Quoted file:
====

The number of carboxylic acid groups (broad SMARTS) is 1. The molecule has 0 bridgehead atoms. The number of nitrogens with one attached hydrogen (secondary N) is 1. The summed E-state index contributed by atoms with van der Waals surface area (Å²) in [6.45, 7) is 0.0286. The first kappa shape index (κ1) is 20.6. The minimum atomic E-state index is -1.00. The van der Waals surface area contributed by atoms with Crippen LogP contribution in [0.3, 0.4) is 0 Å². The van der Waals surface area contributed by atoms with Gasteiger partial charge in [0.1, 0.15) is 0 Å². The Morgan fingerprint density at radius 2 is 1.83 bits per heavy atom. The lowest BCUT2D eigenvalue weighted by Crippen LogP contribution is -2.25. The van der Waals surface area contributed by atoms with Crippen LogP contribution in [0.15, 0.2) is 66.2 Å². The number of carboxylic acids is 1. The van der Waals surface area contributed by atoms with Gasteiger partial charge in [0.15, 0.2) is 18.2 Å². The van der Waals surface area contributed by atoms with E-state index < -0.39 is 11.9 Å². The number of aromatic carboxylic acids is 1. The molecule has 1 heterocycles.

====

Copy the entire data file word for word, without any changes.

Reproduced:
The number of carboxylic acid groups (broad SMARTS) is 1. The molecule has 0 bridgehead atoms. The number of nitrogens with one attached hydrogen (secondary N) is 1. The summed E-state index contributed by atoms with van der Waals surface area (Å²) in [6.45, 7) is 0.0286. The first kappa shape index (κ1) is 20.6. The minimum atomic E-state index is -1.00. The van der Waals surface area contributed by atoms with Crippen LogP contribution in [0.3, 0.4) is 0 Å². The van der Waals surface area contributed by atoms with Gasteiger partial charge in [0.1, 0.15) is 0 Å². The Morgan fingerprint density at radius 2 is 1.83 bits per heavy atom. The lowest BCUT2D eigenvalue weighted by Crippen LogP contribution is -2.25. The van der Waals surface area contributed by atoms with Crippen LogP contribution in [0.15, 0.2) is 66.2 Å². The number of carboxylic acids is 1. The van der Waals surface area contributed by atoms with Gasteiger partial charge in [0.15, 0.2) is 18.2 Å². The van der Waals surface area contributed by atoms with E-state index < -0.39 is 11.9 Å². The number of aromatic carboxylic acids is 1. The molecule has 1 heterocycles.